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February 10, 2003

Gran `felt no pain' as lion ate arm

From: icWales, UK - 10 Feb 2003

Robin Turner Robin.Turner@Wme.Co.Uk, The Western Mail - The National Newspaper Of Wales

THE Welsh woman whose arm was savaged by a lion said yesterday she had forgiven the animal for its attack.

And animal lover Anne Richards, 54, added that even when lioness Marta was biting into her arm she realised what it was doing was instinctive.

She said, "I didn't feel hatred". News that grandmother Mrs Richards bore no anger to the animal that has changed her life came as no surprise to her neighbours in Neath yesterday.

For just 18 months ago Mrs Richards braved thick smoke and flames to rescue a neighbour's pet dog from a fire.

A neighbour said, "She didn't think of herself... she was just thinking of the dog."

Speaking for the first time about her ordeal in Spain to The People newspaper, Mrs Richards was adamant the lion was only acting instinctively when it ripped her arm off.

She said she did not blame the creature even though it also ate an expensive diamond ring given to her by her husband as it swallowed her lower arm.

Despite the trauma of what happened, Mrs Richards has amazed nurses in Wales with her philosophical attitude and bravery, often singing, "Always look on the bright side of life" while in hospital.

The horrific incident happened 12 days ago when Mrs Richards visited a wild animal sanctuary during a winter break in the Spanish resort of Benidorm.

She says she can remember how it felt very clearly.

"I felt my fingers snap... strangely there was no pain.

"I was watching the lion chewing my hand but it felt like it was not my hand.

"I looked into the lion's eyes as it was making its way up my hand to my wrist.

"You could hear all the bones cracking. It looked horrific but I did not feel any pain."

Mrs Richards said when the arm finally came away she was relieved because it meant the animal no longer had a grip on her.

She was rushed to Villajoyosa Hospital and last week was flown back to Britain.

Yesterday she was in Morriston Hospital in Swansea where she has been having specialist treatment and was visited by her husband Jim.

The Spanish break was paid for by 60-year-old Mr Richards, a porter at the new Neath Port Talbot Hospital, after he had a pension bonus pay-out.

Now he wishes he had never thought of giving her the £400 trip.

He said, "It's the sorriest thing I have ever done."

Mrs Richards went on the ill-fated Spanish holiday with her sister Carol Jones, of Bryncoch.

Another of Mrs Richards's sisters Margaret Higgins said, "Anne's lost her arm but we have to be thankful it was not her life."

Mrs Richards ended speculation yesterday that she might have put her hand on the lion's head or even in its mouth before it pounced on her arm.

She said, "I'm not that daft". She explained that she rested her hand near a small feeding hole then the lion put its tongue on her fingers.

She said the saliva was "like glue" and when the lion retracted its tongue her arm went with it. Then it started chewing on her flesh.

Both Mrs Richards and her sister believed security was lax at the sanctuary for rescued animals in El Arca de Noe, Alicante.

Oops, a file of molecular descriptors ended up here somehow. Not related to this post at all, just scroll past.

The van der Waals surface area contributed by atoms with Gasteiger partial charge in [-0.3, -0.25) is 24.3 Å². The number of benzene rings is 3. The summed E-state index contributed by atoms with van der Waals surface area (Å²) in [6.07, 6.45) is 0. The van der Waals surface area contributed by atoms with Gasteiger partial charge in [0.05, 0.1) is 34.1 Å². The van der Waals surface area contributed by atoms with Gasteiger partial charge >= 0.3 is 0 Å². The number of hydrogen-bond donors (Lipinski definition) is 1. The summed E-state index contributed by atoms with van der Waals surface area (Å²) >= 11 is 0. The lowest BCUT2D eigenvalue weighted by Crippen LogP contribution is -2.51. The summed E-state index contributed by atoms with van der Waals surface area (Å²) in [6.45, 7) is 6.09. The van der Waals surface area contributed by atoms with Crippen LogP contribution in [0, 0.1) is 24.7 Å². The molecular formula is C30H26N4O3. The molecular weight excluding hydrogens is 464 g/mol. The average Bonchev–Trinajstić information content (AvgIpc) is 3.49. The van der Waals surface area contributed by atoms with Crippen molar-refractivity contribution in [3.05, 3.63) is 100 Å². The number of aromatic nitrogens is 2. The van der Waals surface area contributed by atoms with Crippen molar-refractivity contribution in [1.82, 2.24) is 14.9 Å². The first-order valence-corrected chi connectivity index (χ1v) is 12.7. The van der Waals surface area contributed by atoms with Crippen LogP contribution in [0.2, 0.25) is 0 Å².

And they each claimed they were given no security advice once they entered the animal complex.

Mrs Richards revealed that only single wire fences separated tourists from the animals.

And she added she witnessed a small boy place his hand on a leopard's head through a feeding hole to stroke it.

As well as lions, the sanctuary also has bears, tigers and dangerous snakes.

Mr and Mrs Richards have contacted their solicitor though it is not known if they are contemplating any legal action for compensation.

Mrs Richards's sister Carol who witnessed the incident said, "I could not understand why Anne was not crying.

"The wound looked horrific - stomach churning.

"But it did not seem to bother her. Grown men were screaming like women."

Neighbours of Mrs Richards in Meadow Road, Neath, said yesterday they expected her to be home from hospital this week.

One said, "Anne is very popular and it does not surprise me she is cheerful in hospital.

"She is not the sort of person to let anything get her down, even this."

It was in 2001 that animal lover Mrs Richards, who is 94% deaf and uses a hearing aid, rescued a pet dog from a serious fire at a neighbour's home. Even though she suffers from painful osteoporosis she dashed from her house when she was alerted by the sound of a dog barking.

One of her neighbours said yesterday, "She kicked in a back door to let the little thing out.

"There was a lot of smoke and a lot of flames. It was before the fire brigade got there so she felt she had to do something for the dog.

"It was very brave and typical of Anne."

Spanish authorities are currently investigating the level of safety measures at the animal sanctuary run by Serafin Domenech.

And Mrs Richards's forgiveness stretches to him too.

She said, "I felt sorry for him and still do... he clearly cares deeply for animals to have rescued them."

British consulate staff inter-viewed Mrs Richards as she lay in hospital in Alicante.

She had an emergency operation there to amputate her right arm four inches below the elbow.

She was airlifted back to Britain on a stretcher laid on the back of aircraft seats.

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